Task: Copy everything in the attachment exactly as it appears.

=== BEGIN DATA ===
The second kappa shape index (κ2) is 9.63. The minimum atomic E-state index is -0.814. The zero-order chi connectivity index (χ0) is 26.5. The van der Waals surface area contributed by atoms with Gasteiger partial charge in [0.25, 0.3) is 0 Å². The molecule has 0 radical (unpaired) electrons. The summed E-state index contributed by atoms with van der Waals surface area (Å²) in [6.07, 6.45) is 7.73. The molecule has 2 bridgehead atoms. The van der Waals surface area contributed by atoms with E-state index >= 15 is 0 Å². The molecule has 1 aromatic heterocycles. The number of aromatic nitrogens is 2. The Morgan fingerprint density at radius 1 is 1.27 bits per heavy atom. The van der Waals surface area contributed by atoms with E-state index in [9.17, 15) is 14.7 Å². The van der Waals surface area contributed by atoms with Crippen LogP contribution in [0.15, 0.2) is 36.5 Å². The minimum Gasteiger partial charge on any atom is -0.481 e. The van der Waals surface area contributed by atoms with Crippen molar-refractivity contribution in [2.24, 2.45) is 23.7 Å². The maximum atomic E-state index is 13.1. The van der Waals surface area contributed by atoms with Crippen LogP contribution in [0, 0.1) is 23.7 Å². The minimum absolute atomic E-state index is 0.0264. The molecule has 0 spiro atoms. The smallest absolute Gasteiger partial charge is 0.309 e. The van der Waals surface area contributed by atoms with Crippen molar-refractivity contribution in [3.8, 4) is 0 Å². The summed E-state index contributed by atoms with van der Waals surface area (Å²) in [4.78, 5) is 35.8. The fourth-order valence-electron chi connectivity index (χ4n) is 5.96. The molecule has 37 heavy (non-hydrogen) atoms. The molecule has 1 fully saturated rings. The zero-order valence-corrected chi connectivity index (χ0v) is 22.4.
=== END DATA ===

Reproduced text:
The second kappa shape index (κ2) is 9.63. The minimum atomic E-state index is -0.814. The zero-order chi connectivity index (χ0) is 26.5. The van der Waals surface area contributed by atoms with Gasteiger partial charge in [0.25, 0.3) is 0 Å². The molecule has 0 radical (unpaired) electrons. The summed E-state index contributed by atoms with van der Waals surface area (Å²) in [6.07, 6.45) is 7.73. The molecule has 2 bridgehead atoms. The van der Waals surface area contributed by atoms with E-state index >= 15 is 0 Å². The molecule has 1 aromatic heterocycles. The number of aromatic nitrogens is 2. The Morgan fingerprint density at radius 1 is 1.27 bits per heavy atom. The van der Waals surface area contributed by atoms with E-state index in [9.17, 15) is 14.7 Å². The van der Waals surface area contributed by atoms with Crippen LogP contribution in [0.15, 0.2) is 36.5 Å². The minimum Gasteiger partial charge on any atom is -0.481 e. The van der Waals surface area contributed by atoms with Crippen molar-refractivity contribution in [2.24, 2.45) is 23.7 Å². The maximum atomic E-state index is 13.1. The van der Waals surface area contributed by atoms with Crippen LogP contribution in [0, 0.1) is 23.7 Å². The minimum absolute atomic E-state index is 0.0264. The molecule has 0 spiro atoms. The smallest absolute Gasteiger partial charge is 0.309 e. The van der Waals surface area contributed by atoms with Crippen molar-refractivity contribution in [3.8, 4) is 0 Å². The summed E-state index contributed by atoms with van der Waals surface area (Å²) in [4.78, 5) is 35.8. The fourth-order valence-electron chi connectivity index (χ4n) is 5.96. The molecule has 37 heavy (non-hydrogen) atoms. The molecule has 1 fully saturated rings. The zero-order valence-corrected chi connectivity index (χ0v) is 22.4.